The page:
A poet wrote: “To err is human.” This truth is forcefully illustrated when one examines the literary productions of mankind. Amazingly, however, the Bible is unblemished by the flaws that generally characterize man’s writings.
Robert Utley is one of today’s leading historians of Old West lore. His recent book, Lone Star Justice, chronicles the history of the Texas Rangers from 1823 to 1910. In the Preface to his book, Utley points out that many who have attempted to portray the activity of America’s frontier days have not been diligent in getting their background data accurate.
For example, in 1956 a Lone Ranger feature film was produced; it was based upon the old TV series of the same name. In the film, Clayton Moore, who played the role of the “Lone Ranger,” was wearing the typical Texas Ranger badge — a star within a wagon wheel. Utley points out, however, that this style badge was not designed until the 20th century. This item represented an anachronism (a chronologically misplaced error). It is rather inevitable that historians occasionally will slip in constructing their narratives, as careful as they try to be.
One of the truly amazing facts about Bible history is the phenomenal accuracy that characterizes the text. Take, for example, Luke’s two New Testament documents — Luke and Acts. These books combined constitute more than a quarter of the bulk of the New Testament. Within these narratives the author is very specific with reference to historical data including person, places, and titles.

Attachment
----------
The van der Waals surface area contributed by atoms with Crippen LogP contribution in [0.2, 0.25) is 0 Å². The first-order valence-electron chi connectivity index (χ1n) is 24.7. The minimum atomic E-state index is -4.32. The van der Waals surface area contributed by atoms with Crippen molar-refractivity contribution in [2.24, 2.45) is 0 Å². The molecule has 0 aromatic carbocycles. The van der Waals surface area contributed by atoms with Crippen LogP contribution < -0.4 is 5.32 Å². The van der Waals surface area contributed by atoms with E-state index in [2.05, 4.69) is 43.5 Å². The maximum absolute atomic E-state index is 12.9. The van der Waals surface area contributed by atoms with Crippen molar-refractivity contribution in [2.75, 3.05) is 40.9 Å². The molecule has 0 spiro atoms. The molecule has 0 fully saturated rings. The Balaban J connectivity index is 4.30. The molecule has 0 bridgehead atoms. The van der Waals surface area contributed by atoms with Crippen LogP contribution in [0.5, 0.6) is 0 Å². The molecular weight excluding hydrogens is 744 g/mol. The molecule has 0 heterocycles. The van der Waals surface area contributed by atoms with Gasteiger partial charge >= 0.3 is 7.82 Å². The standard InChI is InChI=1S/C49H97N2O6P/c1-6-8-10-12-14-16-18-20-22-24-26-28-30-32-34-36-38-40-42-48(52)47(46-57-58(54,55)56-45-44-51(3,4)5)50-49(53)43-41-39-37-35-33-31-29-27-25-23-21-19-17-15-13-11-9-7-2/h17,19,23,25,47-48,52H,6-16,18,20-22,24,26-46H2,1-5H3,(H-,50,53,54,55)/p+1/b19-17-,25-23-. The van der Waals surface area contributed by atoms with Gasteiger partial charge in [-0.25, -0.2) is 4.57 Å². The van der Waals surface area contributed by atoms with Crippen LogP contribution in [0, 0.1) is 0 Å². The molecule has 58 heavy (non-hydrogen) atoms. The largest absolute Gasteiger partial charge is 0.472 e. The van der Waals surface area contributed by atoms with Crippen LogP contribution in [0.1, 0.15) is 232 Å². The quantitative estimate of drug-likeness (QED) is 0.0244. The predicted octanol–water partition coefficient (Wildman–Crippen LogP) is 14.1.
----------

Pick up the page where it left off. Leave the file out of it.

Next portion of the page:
In the book of Acts, Luke mentions 32 countries, 54 cities, and 9 Mediterranean islands. He also lists 95 people by name, 62 of which are not named elsewhere in the New Testament (Bruce Metzger, The New Testament: Its Background, Growth, Content, p. 171). In addition, Luke is intimately familiar with the constantly-changing political conditions of the Roman world. References to Augustus, Tiberius, Claudius, Quirinius, the Herods, Felix, and Festus are recorded. In not one of these citations is there a mistake.
Some early critics occasionally, charged Luke with errors, a few of them even suggesting that he was quite careless. The discoveries of archaeology, however, have vindicated him in every instance.
Sir William Ramsey, who initially doubted Luke’s reliability, did many years of “on site” study of these matters; he eventually classified “the beloved physician” (Col. 4:14) as one of “the very greatest of historians” who ever lived (Luke the Physician, p. 222).
Noted scholar Philip Schaff once observed that the final two chapters of Acts have provided more information about the details of ancient sea navigation than any other document of antiquity (Theological Propaeduetic, pp. 132-133).
This “uncanny accuracy” puts the biblical record in a class of its own. Even the best historians cannot avoid that occasional “slip.” But the writers of Scripture, guided by the Spirit of God (2 Tim. 3:16-17), were protected from the inclusion of error into their works.
If their credibility is established in such seemingly trivial matters, surely it may be trusted in the great theological themes it develops. Trust your Bible; obey its precepts.